Mercer Wallace completes the trio of pursuers of justice which take them to a stunning climax on Cape Cod.

A marvellous entry in this excellent series.

Reviewer: Lizzie Hayes

Linda Fairstein, former prosecutor and best-selling crime novelist is one of America’s foremost legal experts on crimes of violence against women and children. For three decades, from 1972 until 2002, she served in the office of the New York County District Attorney, where she was Chief of the Sex Crimes Prosecution Unit for twenty-five years. In that position, Ms. Fairstein supervised the investigation and trial of every Manhattan case involving sexual assault, domestic violence, child abuse and homicides arising out of these crimes. She was the lead attorney and directed all major litigation in these specialties, ranging from the homicide prosecution of Robert Chambers (the “Preppy Murder” case) in 1988 through the trial against the offenders charged with the riot in Central Park following the Puerto Rican Day parade in June 2000. Fairstein is an honors graduate of Vassar College (1969) and the University of Virginia School of Law (1972). In 1998, several of Fairstein’s law school classmates established a scholarship fund in her honor at their alma mater. The Fairstein Public Service Scholarship supports law school students interested in pursuing careers in the public sector. Linda Fairstein is married to Justin Feldman. She lives in Manhattan and on Martha’s Vineyard.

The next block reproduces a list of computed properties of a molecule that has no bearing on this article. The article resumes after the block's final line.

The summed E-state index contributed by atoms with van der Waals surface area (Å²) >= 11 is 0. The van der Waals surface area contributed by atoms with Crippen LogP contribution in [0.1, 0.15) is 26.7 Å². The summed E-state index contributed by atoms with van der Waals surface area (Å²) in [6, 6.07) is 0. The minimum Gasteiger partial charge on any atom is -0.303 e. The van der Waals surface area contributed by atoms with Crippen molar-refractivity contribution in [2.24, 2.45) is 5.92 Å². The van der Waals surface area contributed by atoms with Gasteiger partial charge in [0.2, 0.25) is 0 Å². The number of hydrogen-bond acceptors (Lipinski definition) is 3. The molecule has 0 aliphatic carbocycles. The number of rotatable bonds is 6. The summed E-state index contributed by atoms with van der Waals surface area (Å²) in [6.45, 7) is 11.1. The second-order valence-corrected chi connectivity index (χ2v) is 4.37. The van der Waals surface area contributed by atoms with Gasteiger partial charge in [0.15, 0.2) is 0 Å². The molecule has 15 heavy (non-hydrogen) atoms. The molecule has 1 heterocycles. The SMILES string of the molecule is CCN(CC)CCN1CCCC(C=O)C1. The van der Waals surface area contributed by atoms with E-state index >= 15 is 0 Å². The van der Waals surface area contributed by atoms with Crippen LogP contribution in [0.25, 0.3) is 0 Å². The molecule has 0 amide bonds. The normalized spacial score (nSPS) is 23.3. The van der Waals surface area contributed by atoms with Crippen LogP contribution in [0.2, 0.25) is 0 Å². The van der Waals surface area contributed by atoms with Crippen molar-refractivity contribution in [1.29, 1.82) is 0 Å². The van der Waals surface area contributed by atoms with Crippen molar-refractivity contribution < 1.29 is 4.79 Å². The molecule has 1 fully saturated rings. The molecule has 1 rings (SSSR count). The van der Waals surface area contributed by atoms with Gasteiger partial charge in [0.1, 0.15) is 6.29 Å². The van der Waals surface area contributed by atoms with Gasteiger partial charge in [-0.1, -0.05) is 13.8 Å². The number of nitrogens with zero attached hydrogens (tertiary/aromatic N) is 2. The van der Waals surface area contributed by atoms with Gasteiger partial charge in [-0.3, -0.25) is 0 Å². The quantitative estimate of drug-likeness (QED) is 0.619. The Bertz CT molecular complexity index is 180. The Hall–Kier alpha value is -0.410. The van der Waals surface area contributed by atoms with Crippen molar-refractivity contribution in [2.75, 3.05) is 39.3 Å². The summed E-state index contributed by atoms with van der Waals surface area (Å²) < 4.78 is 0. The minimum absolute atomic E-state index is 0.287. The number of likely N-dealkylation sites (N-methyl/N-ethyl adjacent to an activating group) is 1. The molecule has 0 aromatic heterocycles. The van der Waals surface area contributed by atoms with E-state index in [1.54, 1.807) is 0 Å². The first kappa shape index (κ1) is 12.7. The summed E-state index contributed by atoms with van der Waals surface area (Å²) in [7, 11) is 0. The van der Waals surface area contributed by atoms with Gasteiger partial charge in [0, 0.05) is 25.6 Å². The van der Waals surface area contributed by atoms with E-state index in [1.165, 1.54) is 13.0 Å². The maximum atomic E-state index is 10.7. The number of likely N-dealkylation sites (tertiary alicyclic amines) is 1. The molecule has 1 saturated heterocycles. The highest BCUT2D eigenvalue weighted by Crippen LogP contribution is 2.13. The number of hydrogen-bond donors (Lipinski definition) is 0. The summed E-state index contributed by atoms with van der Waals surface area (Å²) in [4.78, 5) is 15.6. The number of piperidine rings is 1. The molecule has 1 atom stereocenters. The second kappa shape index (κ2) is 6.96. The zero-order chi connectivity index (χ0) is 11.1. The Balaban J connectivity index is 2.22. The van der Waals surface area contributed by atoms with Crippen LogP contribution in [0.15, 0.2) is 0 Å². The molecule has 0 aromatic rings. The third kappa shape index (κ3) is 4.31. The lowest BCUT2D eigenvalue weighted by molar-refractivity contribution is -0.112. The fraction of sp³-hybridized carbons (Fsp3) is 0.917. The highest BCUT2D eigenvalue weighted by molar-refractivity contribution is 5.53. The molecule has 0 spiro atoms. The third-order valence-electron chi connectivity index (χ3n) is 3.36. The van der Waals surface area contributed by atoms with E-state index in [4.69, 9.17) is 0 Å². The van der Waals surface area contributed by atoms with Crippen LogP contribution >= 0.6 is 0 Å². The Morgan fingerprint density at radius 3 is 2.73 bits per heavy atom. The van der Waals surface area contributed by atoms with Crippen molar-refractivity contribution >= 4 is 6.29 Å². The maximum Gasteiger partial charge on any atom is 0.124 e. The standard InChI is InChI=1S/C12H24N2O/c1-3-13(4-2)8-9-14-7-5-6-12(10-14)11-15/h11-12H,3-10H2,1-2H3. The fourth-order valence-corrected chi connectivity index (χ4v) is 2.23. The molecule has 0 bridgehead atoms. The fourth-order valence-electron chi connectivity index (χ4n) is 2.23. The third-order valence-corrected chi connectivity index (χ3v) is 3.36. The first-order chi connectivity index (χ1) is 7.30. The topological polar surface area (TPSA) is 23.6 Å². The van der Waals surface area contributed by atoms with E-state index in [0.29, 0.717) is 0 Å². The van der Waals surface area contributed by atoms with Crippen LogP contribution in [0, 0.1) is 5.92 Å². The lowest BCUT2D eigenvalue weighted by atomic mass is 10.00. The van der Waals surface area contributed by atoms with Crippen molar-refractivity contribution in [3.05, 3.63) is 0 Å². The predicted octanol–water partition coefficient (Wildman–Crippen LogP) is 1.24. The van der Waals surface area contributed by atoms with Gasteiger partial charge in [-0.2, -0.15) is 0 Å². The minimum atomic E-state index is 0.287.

Tuesday, 19 October 2021

‘Ring of Guilt’ by Judith Cutler

Published by Severn House,
6 October 2010.
ISBN: 978-0-7278-6960-9

Returning from an auction with a van load of delicate china, the sight of a body lying in a field in the middle of nowhere poses a dilemma for Lina Townsend. Just recently, a friend had found themselves in just such a situation and being a good Samaritan had leapt out of their van to assist and been laid flat out in the road and robbed, so Lina opts for caution and decides to stay put and ring the boys in blue.  Unfortunately, being in the middle of nowhere she has no signal on her mobile and ends up driving further on to obtain one.   Requested by the police to return to the scene, she does so, but the body has gone. The police were less than happy.

Later examining a box of miscellaneous items with her business partner and surrogate father Griff, Lina discovers an unusual ring. Griff thinks that it might be medieval and suggests asking his friend at the British Museum if he can date it. When later at an antiques fair Lina finds another ring of similar design, she sends that one also to Sir Douglas Nelson. Within a short time Lina is being given the third degree by DS Will Kinnersley of the Kent Police.